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St. Louis Cardinals Hacking Scandal: A Patriots Fan’s Tips for Coping With America’s Hatred

St. Louis Cardinals Hacking Scandal Patriots

If there’s one thing Americans love to do, it’s to bash successful franchises that also get caught cheating to gain an edge over their opponents. St. Louis Cardinals fans are getting their first dose of this phenomenon this week after The New York Times reported that the FBI is investigating whether Cardinals employees illegally hacked into the computer systems of the rival Houston Astros to steal “internal discussions about trades, proprietary statistics and scouting reports,” among other things.

RELATED: How to have fun rooting for the evil sports team that everyone else hates

Reaction from around the web has been swift and harsh, especially since Cardinals fans like to think of themselves and their team as the classiest and most honorable in all of Major League Baseball. You can get a sampling of all the smarmy things people have said about the Cardinals in this Jeff Gordon column over at The St. Louis Dispatch.

As someone who is a fan of the New England Patriots, I have a long history of dealing with America’s pure, unabashed hatred of my team. Below I’ve listed some tips to help people in St. Louis cope with the rest of the country’s disdain.

First, your team is probably guilty. Even if they aren’t guilty of this particular hacking scandal, there’s a good chance they’re guilty of something. Anyone who thinks that professional sports are filled with upstanding “good guys” who should be role models to children has mentally never advanced beyond the age of 8 years old. Professional sports are brutally competitive and teams throughout history will often do anything to gain edges. Trying to argue that your favored sports franchise is a special group of uniquely ethical jocks who would never do anything to tarnish the Integrity of the Game will not end well for you.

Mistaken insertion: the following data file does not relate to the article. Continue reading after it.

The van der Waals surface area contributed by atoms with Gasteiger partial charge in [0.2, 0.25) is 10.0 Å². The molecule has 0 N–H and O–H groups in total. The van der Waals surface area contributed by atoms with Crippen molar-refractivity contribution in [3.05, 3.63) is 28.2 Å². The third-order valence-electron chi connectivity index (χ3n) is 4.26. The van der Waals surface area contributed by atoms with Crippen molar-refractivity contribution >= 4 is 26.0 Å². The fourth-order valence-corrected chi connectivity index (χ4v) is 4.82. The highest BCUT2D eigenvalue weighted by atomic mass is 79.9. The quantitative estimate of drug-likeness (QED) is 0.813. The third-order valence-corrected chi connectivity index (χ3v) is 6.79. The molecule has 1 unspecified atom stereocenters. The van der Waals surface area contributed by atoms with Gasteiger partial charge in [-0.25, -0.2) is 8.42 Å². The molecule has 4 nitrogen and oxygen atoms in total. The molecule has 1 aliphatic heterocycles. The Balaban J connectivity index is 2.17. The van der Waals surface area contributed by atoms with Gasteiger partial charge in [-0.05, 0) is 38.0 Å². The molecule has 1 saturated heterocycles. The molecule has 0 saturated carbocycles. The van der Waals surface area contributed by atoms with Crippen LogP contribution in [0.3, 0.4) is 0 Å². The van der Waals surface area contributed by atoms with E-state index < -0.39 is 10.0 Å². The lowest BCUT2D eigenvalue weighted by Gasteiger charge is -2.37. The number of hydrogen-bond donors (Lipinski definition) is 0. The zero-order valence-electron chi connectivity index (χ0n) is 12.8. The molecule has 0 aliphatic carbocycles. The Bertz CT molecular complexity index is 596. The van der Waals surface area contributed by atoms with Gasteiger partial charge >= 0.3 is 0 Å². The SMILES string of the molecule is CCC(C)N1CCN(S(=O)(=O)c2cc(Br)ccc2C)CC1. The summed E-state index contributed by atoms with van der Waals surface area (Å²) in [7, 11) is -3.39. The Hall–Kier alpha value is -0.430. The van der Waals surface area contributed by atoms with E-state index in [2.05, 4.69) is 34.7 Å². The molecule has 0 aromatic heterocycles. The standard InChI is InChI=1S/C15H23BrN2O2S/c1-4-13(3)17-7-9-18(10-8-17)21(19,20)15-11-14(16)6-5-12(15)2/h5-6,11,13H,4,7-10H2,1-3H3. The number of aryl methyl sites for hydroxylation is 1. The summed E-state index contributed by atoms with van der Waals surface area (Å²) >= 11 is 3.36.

Second, even if they’re guilty, it really doesn’t matter. Many fans get way too uptight about integrity in sports, although it’s usually just a cover to bash teams they already happen to hate. So yes, you can expect to see plenty of Cubs and Reds fans over the next few weeks slapping asterisks next to the Cardinals’ most recent World Series wins… but who cares?

Stealing signs, spitballs, pine tar, corked bats and performance-enhancing drugs all have a long history of being part of baseball. That’s not to say that the guys who get caught breaking rules shouldn’t be punished but more that once they’re punished, everyone should just forget about it and move on with their lives.

I mean, come on: I love sports but most of these guys were the same guys who stuffed nerds into lockers and flushed their heads down toilets in high school. Do you suddenly think they became better people now that they’re millionaires? Anyone who tells you that your team has a permanent stain on its record really has no awareness about how things work in the real world.

Third, embrace the hate. This is something that I’ve learned to do very well over the years, which is to embrace your team’s reputation as a bad guy. Yankees’ fans never seemed to mind that the rest of America hated their guts back when they were buying up championships left and right. In fact, most other fans were just jealous that the Yankees were willing to go the extra mile to put a winning team on the field.

Similarly, Heat fans couldn’t have cared less that America hated their team’s guts because LeBron, Wade and Bosh all basically conspired to sign in Miami and destroy rival teams for several years. If we’re being honest, it’s actually kind of fun seeing a superior team completely demolish inferior teams.

Similarly, we Patriots fans love that our team has joined the ’70s Raiders and the ’90s Cowboys among the ranks of all-time hated football franchises. “Let them hate,” the old saying goes, “so long as they fear.”

Finally, remember that it’s only sports. There are plenty of things in the world to get genuinely outraged about. Sports teams that cheat aren’t one of them. Sports is fun entertainment and there is absolutely no need for anyone to be a moral scold about breaking the rules. It is, after all, only a game.

Prior to joining BGR as News Editor, Brad Reed spent five years covering the wireless industry for Network World. His first smartphone was a BlackBerry but he has since become a loyal Android user.